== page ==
No split from Church of Scotland for time being

Stornoway High Church will remain part of the Church of Scotland for the time being.

At a congregational meeting on Tuesday night, members were balloted on the question of whether or not to split from the denomination.

This action was in response to the decisions taken by the 2011 General Assembly to allow openly gay ministers ordained before 2009 to remain in their posts and to establish a theological commision, due to report in 2013, to consider the implications of allowing gay ministers to train.74 per cent of the High Church members balloted (162) voted in principle to withdraw from the Church of Scotland while 24 per cent (53) voted to remain.

The Kirk Session had previously set the threshold at 80 per cent for those voting as the mandate for ‘Withdrawal in Principle’.

Members were given a full opportunity for questions and discussion before votes were cast.

There were three spoiled ballot places.

A statement from the Kirk Session said: “The Kirk session views this result as an insufficient mandate on which to proceed further down the road of seperation (as a whole congregation) from the Church of Scotland as the 74 per cent voting for withdrawal failed to meet the necessary threshold and consequently they will not, as a Session, be pursuing this question further for the time being.”

A spokesperson for the Presbytery of the Church of Scotland in Lewis said this was a congregational and not a Presbytery matter.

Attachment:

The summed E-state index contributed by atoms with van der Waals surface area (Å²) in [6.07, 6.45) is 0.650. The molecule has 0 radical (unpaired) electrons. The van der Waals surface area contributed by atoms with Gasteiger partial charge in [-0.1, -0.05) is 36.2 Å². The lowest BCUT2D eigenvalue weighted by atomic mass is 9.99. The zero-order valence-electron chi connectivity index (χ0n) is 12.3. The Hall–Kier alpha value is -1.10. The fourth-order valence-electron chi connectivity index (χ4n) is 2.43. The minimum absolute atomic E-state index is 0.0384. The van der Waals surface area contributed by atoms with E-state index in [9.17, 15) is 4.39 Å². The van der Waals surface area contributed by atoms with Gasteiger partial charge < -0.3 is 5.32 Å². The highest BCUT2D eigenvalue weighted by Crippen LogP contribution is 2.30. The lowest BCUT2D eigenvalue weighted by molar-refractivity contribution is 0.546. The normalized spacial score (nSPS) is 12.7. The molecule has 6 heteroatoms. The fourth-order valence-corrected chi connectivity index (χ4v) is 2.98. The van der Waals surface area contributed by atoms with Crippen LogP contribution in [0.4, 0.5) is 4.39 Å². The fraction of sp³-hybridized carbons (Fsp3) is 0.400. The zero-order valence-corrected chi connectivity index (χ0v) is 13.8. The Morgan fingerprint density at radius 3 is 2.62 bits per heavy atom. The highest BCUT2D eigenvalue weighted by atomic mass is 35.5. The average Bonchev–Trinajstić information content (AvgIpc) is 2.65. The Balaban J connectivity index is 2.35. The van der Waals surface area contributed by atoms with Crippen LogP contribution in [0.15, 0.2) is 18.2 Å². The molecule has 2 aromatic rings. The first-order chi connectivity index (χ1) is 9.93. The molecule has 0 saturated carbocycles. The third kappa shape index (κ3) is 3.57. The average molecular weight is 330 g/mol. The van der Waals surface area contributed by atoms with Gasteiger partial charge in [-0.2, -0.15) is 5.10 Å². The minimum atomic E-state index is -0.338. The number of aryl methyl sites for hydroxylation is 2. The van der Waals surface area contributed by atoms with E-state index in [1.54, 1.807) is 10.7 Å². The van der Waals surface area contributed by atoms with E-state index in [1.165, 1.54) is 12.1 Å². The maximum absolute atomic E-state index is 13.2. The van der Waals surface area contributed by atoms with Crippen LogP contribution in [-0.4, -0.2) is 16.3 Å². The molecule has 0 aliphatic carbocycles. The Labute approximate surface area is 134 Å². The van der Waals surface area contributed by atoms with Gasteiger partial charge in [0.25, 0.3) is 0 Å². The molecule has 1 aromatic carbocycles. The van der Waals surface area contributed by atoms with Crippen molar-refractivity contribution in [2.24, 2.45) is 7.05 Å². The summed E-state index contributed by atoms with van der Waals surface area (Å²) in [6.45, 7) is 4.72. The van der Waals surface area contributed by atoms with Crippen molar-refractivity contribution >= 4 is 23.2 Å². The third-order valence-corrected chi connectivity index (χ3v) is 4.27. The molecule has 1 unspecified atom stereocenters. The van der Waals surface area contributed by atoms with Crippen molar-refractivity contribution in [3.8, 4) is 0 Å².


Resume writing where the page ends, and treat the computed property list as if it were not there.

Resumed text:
In a previous statement the Presbytery stated: “The Presbytery of Lewis re-affirms its belief that the gift of sexual activity in God’s purpose is to be confined to a faithful marital relationship between a man and a woman.”However they urged all Kirk Sessions and congregations to remain united within the Church of Scotland during this forthcoming period.

“The Presbytery respectfully reminds all our people that no change to the Church’s historic position in respect of ordaining to office within the Church persons in a same sex relationship can be made prior to the Report of the Theological Commission, appointed by the General Assembly in May, to the General Assembly in 2013.

“Furthermore any decision taken at that Assembly, involving a radical departure from the historic position of the Church on this matter, would subsequently require, under the Barrier Act, to be sent down to Presbyteries for final ratification.”